New tariffs spark fears of tit-for-tat trade war.

As a trade war between the US and China grows more likely, Beijing has responded to a recent spate of US tariffs by imposing its own duties on 128 US imports, including pork and wine, after Donald Trump raised tariffs on foreign steel and aluminium imports in March.

The tariffs affecting some $3bn of imports came into effect April 2.

Beijing said the move was to safeguard China’s interests and balance losses caused by new US tariffs, stressing it did not want a trade war but would not sit by while its economy was hurt.

Mr Trump, however, has insisted that “trade wars are good”, and that the US will win “easily.”

The US government has already announced plans for further targeted tariffs for tens of billions of dollars of Chinese imports.

They say that it is in response to unfair trading practices in China that affect US firms, but it raises the possibility of yet more action being taken by both countries, according to the BBC.

Washington has long blamed the dispute on China’s alleged theft of foreign intellectual property by which foreign companies that want to operate in the country must hand over their intellectual property for the privilege.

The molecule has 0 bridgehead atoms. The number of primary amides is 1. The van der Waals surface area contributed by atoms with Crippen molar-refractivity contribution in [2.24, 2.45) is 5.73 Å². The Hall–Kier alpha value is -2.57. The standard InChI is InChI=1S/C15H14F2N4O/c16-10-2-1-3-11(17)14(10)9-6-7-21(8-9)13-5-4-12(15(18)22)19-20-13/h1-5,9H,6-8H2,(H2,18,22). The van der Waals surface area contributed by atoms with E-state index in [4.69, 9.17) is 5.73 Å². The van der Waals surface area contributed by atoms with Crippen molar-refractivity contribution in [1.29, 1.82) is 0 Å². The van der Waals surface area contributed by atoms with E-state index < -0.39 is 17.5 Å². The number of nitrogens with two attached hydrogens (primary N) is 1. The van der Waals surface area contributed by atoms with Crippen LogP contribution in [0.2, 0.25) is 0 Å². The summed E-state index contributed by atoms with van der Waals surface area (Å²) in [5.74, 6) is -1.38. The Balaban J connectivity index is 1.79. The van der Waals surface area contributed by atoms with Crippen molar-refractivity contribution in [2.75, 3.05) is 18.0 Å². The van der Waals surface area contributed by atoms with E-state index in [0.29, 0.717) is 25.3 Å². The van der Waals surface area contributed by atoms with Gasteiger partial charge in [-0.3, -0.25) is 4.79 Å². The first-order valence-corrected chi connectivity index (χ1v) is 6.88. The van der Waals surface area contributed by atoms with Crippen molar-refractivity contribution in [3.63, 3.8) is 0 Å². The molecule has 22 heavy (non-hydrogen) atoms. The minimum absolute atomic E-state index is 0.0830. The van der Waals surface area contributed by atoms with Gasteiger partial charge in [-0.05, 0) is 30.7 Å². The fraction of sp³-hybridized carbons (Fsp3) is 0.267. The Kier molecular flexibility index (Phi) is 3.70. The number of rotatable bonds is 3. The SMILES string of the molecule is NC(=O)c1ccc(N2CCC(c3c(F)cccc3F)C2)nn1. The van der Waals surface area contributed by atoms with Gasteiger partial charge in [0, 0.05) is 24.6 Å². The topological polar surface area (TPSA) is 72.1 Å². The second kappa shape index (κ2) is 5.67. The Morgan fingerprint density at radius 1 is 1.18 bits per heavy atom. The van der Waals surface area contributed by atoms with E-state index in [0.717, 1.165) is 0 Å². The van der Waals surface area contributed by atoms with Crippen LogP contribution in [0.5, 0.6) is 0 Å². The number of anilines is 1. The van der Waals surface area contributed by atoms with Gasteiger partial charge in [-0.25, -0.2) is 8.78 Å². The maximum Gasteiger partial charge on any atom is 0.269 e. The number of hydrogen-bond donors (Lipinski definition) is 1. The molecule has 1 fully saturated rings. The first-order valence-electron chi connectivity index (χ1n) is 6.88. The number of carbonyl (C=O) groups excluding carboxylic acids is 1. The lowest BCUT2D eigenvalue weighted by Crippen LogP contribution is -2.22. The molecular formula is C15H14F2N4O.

Opinion by trade analysts is mixed with some worried that launching a potential tariff war is not the way to address the issue while others say China has been getting away with too much and tough measures are needed in order to force change.

A large Chinese trade surplus with the US naturally means that Beijing is more exposed to the economic impact than Washington with the Chinese government likely to try to negotiate its way out of the dispute.

Among the Chinese tariffs, US scrap aluminium and frozen pork will be subject to a 25 percent additional tariff – on top of existing duties.

Several other American foods, including nuts, fresh and dried fruit, ginseng, and wine will be hit by a 15 percent increase.

While the US has announced potentially further tariffs down the line, it remains to be seen if China will follow up with stronger measures.